As War Fears Mount, Iron Dome Production Speeds Up

IDF officials recently said that it is becoming increasingly likely that in the coming years the army will have to face Hezbollah, and possibly the Syrian army, in the north and Hamas in the south.

Israel plans to have a third Iron Dome anti-missile defense system ready for use within six months and three more ready by the end of 2012, due to military officials' fears that the country could be facing fighting on two fronts within the next few years.

Rafael Advanced Defense Systems was not initially expected to be able to manufacture the additional anti-missile batteries within 18 months at the earliest, but in recent days defense officials working with Rafael have come up with a plan to speed up the process.

Iron Dome - Tal Cohen
Tal Cohen

Israel Defense Forces officials have recently been saying that it is becoming increasingly likely that in the coming years the army will have to face Hezbollah, and possibly the Syrian army, in the north and Hamas in the south.

IDF Chief of Staff Benny Gantz recently attributed the increased likelihood to the recent upheaval in the Arab world and what he said was the strengthened radical alliance among Iran, Syria, Hezbollah and Hamas.

In such a case, security officials expect enemy forces to fire thousands of surface-to-surface missiles to wear out the civilian population and create an image of victory even if the IDF wins on the battlefield.

But the civilian population will not be the first to be protected by Iron Dome in the north of the country, Home Front Defense Minister Matan Vilnai said yesterday.

"First of all, we will protect the Israel Air Force bases, so that the air force will be able to operate," he said during a visit to Kiryat Motzkin, near Haifa. "It's only a partial solution and no more than that, and it is meant to allow us to exercise our might in the most suitable fashion."

Vilnai would not commit to deploying missile defenses in the Haifa area if there is rocket fire on the north, saying the positioning of Iron Dome would be based "on our considerations about what needs to be protected."

Prime Minister Benjamin Netanyahu announced this week he planned to allocate funding immediately for four more Iron Dome batteries, rather than waiting for the more than $200 million recently approved by the U.S. Congress for missile defense.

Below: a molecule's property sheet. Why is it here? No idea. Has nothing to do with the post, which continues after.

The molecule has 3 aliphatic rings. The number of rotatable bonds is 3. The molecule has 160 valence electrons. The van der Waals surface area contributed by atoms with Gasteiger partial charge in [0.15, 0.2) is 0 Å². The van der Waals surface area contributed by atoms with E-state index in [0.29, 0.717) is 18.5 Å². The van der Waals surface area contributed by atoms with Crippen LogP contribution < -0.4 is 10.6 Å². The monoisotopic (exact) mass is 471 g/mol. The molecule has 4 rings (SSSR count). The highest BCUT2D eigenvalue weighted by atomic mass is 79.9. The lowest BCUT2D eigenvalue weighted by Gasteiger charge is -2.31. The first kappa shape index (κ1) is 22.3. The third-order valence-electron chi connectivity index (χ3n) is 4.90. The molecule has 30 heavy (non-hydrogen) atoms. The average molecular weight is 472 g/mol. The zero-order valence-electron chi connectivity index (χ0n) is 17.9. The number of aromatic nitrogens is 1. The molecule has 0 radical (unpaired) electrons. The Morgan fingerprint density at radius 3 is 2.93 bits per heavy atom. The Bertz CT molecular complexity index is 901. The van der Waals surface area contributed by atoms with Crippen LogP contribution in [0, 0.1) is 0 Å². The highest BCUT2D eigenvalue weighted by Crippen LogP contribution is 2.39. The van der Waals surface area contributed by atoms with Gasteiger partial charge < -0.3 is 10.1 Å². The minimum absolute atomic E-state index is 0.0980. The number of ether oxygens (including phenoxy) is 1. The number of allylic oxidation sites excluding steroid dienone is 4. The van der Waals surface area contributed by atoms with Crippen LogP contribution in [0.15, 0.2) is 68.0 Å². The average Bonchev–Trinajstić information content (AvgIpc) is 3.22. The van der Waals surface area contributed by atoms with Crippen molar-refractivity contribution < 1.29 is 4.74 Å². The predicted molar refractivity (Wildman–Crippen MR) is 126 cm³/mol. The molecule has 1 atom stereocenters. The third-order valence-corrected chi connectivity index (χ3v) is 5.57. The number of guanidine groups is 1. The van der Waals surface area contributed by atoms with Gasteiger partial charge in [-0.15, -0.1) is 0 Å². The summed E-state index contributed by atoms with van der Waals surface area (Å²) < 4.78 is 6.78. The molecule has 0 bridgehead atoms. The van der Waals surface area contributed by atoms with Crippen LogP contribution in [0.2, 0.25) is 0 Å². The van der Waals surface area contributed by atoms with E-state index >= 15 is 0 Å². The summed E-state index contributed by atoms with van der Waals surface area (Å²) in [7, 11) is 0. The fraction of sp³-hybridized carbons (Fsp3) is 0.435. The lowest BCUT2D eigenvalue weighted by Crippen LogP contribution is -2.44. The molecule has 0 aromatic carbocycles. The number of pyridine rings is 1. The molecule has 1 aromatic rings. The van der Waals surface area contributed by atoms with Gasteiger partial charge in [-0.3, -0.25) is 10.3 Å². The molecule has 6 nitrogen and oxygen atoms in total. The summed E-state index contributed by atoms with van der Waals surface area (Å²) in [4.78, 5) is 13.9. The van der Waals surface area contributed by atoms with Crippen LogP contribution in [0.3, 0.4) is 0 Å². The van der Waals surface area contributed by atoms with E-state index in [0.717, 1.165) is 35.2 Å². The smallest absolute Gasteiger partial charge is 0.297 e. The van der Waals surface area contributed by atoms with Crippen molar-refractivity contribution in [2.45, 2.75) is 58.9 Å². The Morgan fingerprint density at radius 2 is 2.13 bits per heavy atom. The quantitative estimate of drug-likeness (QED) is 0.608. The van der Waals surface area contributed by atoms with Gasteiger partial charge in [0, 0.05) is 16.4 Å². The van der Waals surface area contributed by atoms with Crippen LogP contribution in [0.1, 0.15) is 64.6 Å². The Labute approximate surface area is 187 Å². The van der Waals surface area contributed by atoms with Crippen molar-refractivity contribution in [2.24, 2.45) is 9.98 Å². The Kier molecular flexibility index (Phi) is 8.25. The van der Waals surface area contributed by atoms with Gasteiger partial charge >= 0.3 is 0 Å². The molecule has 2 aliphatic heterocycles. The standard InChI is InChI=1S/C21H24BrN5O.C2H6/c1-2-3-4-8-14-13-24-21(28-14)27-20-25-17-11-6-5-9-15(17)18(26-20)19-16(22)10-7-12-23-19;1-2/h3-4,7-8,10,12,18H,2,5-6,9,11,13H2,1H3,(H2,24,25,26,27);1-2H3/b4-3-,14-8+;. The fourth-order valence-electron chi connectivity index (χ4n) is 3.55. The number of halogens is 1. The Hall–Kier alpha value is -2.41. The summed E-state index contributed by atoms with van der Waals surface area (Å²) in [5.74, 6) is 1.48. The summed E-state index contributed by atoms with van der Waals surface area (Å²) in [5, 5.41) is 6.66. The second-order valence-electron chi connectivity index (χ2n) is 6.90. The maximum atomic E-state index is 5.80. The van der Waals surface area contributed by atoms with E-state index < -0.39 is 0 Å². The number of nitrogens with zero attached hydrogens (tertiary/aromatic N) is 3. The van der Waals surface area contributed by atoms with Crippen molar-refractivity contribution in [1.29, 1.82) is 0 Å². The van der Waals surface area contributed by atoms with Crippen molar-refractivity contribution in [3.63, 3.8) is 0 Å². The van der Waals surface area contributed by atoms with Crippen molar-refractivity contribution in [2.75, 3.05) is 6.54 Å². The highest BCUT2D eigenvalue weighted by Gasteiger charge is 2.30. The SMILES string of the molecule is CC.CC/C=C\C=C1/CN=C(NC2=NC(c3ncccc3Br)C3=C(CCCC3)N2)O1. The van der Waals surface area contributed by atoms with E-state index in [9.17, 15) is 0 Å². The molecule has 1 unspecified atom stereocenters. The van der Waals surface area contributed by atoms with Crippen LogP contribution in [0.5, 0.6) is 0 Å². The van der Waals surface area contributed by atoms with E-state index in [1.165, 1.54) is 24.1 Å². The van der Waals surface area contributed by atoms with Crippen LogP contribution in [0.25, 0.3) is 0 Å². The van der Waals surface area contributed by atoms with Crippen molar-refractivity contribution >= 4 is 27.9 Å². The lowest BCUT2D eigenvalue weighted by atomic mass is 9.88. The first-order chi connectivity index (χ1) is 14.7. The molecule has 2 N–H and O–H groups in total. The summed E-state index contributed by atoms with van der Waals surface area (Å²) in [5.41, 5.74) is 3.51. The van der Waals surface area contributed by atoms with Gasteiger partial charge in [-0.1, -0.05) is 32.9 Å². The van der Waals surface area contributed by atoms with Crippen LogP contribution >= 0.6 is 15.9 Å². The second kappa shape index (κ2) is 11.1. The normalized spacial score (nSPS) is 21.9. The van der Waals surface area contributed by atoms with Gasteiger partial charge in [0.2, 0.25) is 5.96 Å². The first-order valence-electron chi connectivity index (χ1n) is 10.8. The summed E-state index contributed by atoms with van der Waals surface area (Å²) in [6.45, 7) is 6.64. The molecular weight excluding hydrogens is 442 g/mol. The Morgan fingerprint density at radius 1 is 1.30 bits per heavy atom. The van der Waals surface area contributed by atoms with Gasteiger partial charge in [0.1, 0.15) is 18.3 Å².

IDF officials have expressed satisfaction with the successes of Iron Dome, which has intercepted eight Grad rockets in the Ashkelon and Be'er Sheva areas, but they are concerned that the two anti-missile systems are not enough. Though they can protect two mid-size cities, they cannot cover all of the south, much less the north and the south if needed.

The air force estimates that up to 13 anti-missile batteries are needed to provide maximum protection in the north and the south.

In another element of preparations for a possible two-front war, the IAF is preparing alternative plans to compensate for the expected two-year delay in receiving a squadron of F-35 stealth fighter jets. They are not expected to arrive until 2016, and possibly not until two years later.

The IAF is considering training pilots and technical crews in the United States to shorten the time it will take to have the planes operational when they do arrive, but in the meantime the air force also needs to find an interim solution to the increasingly outdated F-15s and F-16s, which have been in use for more than three decades.

One possibility is to upgrade the oldest planes, which have already been upgraded several times and are supposed to be grounded by the middle of this decade. The IAF appears to prefer getting a squadron of used F-15s from the U.S. Army, but it's not clear whether they are available and if so, under which conditions.

Revital Hoval contributed to this report.